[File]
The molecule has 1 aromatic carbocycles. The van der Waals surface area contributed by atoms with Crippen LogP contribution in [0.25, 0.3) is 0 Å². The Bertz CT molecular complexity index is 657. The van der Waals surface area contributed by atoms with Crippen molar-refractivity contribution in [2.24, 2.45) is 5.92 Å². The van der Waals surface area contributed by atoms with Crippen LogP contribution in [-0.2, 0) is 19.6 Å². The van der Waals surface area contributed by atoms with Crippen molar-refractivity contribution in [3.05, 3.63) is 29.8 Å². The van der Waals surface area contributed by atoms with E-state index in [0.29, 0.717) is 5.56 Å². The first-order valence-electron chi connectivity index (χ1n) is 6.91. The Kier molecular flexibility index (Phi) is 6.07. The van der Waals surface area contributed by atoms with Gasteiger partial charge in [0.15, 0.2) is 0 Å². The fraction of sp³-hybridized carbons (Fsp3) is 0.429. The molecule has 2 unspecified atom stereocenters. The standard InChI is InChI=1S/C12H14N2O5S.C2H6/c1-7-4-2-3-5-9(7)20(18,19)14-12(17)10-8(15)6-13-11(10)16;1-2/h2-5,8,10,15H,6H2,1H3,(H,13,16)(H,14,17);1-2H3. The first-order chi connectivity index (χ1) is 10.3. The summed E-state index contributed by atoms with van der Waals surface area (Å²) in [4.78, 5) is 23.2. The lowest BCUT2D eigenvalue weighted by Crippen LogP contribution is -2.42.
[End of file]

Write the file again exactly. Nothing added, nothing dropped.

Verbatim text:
The molecule has 1 aromatic carbocycles. The van der Waals surface area contributed by atoms with Crippen LogP contribution in [0.25, 0.3) is 0 Å². The Bertz CT molecular complexity index is 657. The van der Waals surface area contributed by atoms with Crippen molar-refractivity contribution in [2.24, 2.45) is 5.92 Å². The van der Waals surface area contributed by atoms with Crippen LogP contribution in [-0.2, 0) is 19.6 Å². The van der Waals surface area contributed by atoms with Crippen molar-refractivity contribution in [3.05, 3.63) is 29.8 Å². The van der Waals surface area contributed by atoms with E-state index in [0.29, 0.717) is 5.56 Å². The first-order valence-electron chi connectivity index (χ1n) is 6.91. The Kier molecular flexibility index (Phi) is 6.07. The van der Waals surface area contributed by atoms with Gasteiger partial charge in [0.15, 0.2) is 0 Å². The fraction of sp³-hybridized carbons (Fsp3) is 0.429. The molecule has 2 unspecified atom stereocenters. The standard InChI is InChI=1S/C12H14N2O5S.C2H6/c1-7-4-2-3-5-9(7)20(18,19)14-12(17)10-8(15)6-13-11(10)16;1-2/h2-5,8,10,15H,6H2,1H3,(H,13,16)(H,14,17);1-2H3. The first-order chi connectivity index (χ1) is 10.3. The summed E-state index contributed by atoms with van der Waals surface area (Å²) in [4.78, 5) is 23.2. The lowest BCUT2D eigenvalue weighted by Crippen LogP contribution is -2.42.